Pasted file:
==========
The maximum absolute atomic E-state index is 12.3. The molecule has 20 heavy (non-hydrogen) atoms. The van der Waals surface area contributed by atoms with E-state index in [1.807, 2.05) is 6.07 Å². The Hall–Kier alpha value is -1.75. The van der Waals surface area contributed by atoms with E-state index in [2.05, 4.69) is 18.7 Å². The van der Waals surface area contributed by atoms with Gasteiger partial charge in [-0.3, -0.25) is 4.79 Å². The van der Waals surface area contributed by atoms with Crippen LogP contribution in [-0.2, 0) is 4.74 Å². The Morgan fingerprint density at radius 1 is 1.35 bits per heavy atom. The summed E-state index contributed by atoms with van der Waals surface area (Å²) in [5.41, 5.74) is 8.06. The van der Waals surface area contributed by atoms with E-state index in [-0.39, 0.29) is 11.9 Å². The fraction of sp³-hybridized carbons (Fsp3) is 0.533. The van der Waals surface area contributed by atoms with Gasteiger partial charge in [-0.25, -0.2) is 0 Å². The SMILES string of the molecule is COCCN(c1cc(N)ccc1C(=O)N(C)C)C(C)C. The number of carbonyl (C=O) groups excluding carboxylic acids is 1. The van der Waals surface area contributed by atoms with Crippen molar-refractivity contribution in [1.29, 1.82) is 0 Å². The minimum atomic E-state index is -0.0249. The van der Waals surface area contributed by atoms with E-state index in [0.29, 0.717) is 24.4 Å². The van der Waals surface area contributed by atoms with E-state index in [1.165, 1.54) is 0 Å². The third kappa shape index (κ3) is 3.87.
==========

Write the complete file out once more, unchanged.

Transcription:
The maximum absolute atomic E-state index is 12.3. The molecule has 20 heavy (non-hydrogen) atoms. The van der Waals surface area contributed by atoms with E-state index in [1.807, 2.05) is 6.07 Å². The Hall–Kier alpha value is -1.75. The van der Waals surface area contributed by atoms with E-state index in [2.05, 4.69) is 18.7 Å². The van der Waals surface area contributed by atoms with Gasteiger partial charge in [-0.3, -0.25) is 4.79 Å². The van der Waals surface area contributed by atoms with Crippen LogP contribution in [-0.2, 0) is 4.74 Å². The Morgan fingerprint density at radius 1 is 1.35 bits per heavy atom. The summed E-state index contributed by atoms with van der Waals surface area (Å²) in [5.41, 5.74) is 8.06. The van der Waals surface area contributed by atoms with E-state index in [-0.39, 0.29) is 11.9 Å². The fraction of sp³-hybridized carbons (Fsp3) is 0.533. The van der Waals surface area contributed by atoms with Gasteiger partial charge in [-0.25, -0.2) is 0 Å². The SMILES string of the molecule is COCCN(c1cc(N)ccc1C(=O)N(C)C)C(C)C. The number of carbonyl (C=O) groups excluding carboxylic acids is 1. The van der Waals surface area contributed by atoms with Crippen molar-refractivity contribution in [1.29, 1.82) is 0 Å². The minimum atomic E-state index is -0.0249. The van der Waals surface area contributed by atoms with E-state index in [0.29, 0.717) is 24.4 Å². The van der Waals surface area contributed by atoms with E-state index in [1.165, 1.54) is 0 Å². The third kappa shape index (κ3) is 3.87.